'S Spartanburg, SC, plant hasproduced more than 1.6 million vehicles since it opened 16 years ago, and a $750 million expansion boosts capacity from 160,000 units to 240,000 and reinforces the German auto maker's commitment to eco-friendly manufacturing.
Assembly of the all-new second-generation X3 cross/utility vehicle began Sept. 1, as production of the slow-selling first-generation X3 ended in Graz, Austria.
Current production in Spartanburg amounts to 1,000 vehicles per day, including nearly 450 X3s as of mid-February; a second 10-hour shift began a few months ago. Plant managers insist higher production levels will not denigrate the mission to conserve energy, reduce waste and recycle whenever possible.
For the past eight years, for example, half the energy necessary to power the sprawling complex has been generated by methane gas piped from 100 wells sunk into a landfill 9.5 miles (15.2 km) away.
In 2009,spent $12 million to expand and improve its “Gas-to-Energy” program, which uses two high-efficiency gas turbine generators to produce 11,000 kW of electricity.
Besides generating electricity much more cheaply than purchasing it from the utility, the system also creates thermal energy to heat and chill water used throughout the air-conditioned factory. Annual energy savings amount to about $5 million.
BMW has 12 years left on its 20-year contract to use methane gas from the landfill. When the current pact expires, plant management likely will begin negotiating a new contract. The supply of gas at the landfill is expected to be plentiful for at least another 25 years.
The landfill regeneration program reduces carbon-dioxide emissions 92,000 tons (83,444 t) per year.
The U.S. Environmental Protection Agency ranks the plant No.7 among its top 20 on-site “Green Power Partners.”
BMW also produces liquid hydrogen on-site and stores it in a 15,000-gallon (56,775 L) tank at -400° F (-272° C). The hydrogen gas is transported to the assembly hall, where it is dispensed from six stations to fuel forklifts and other material-handling vehicles.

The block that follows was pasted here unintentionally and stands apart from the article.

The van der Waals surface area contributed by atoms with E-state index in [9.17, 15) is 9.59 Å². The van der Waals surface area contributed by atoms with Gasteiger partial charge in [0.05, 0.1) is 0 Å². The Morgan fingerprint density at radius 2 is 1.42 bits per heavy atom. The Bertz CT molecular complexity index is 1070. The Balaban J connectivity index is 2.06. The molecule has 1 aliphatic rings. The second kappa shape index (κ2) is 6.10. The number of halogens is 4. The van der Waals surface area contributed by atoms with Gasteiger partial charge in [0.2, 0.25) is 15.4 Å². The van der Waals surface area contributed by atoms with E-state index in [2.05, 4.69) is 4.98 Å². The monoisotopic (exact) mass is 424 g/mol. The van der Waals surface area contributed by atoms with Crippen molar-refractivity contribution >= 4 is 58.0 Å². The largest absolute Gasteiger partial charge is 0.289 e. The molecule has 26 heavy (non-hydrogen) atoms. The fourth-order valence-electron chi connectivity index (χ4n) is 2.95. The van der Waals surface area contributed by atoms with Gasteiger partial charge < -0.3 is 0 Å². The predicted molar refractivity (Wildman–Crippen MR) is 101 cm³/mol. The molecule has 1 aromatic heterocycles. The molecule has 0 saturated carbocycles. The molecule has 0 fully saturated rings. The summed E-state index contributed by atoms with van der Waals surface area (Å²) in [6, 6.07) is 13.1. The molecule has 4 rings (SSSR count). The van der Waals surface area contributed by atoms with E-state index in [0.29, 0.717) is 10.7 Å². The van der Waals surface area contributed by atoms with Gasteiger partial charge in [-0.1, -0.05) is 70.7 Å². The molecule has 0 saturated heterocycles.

The auto maker estimates the fuel-cell project annually saves 1.8 million kWh of electricity that would have been used to charge a battery-powered fleet. The hydrogen-powered vehicles can be refueled in 90 seconds, which is faster than changing out batteries.
Another efficiency boost comes in the new paint shop, which uses BMW's Integrated Paint Process that skips the primer coat (eliminating the need for a primer oven) by integrating it with the topcoat. It saves 80 minutes overall.
The new paint shop generates 43% less carbon emissions, consumes 30% less energy and produces 7% fewer volatile organic compounds.
The IPP has not yet been applied to the old paint shop in Spartanburg but is expected this year, plant insiders say. BMW's other facilities globally are expected to follow.
Some 7,000 employees work at the Spartanburg facility, and the new assembly line has created 1,600 new jobs.
For the first four months of model year '11, X3 sales have totaled 2,015 units, according to Ward's data. In that period, the CUV has trailed by a wide margin its primary rivals, including the Audi Q5, Cadillac SRX, Mercedes GLK and Lexus RX 350.
But now that production has ramped up, the X3 is gaining momentum. In the month of January, the CUV outsold the XC60, Infiniti EX and Acura RDX.
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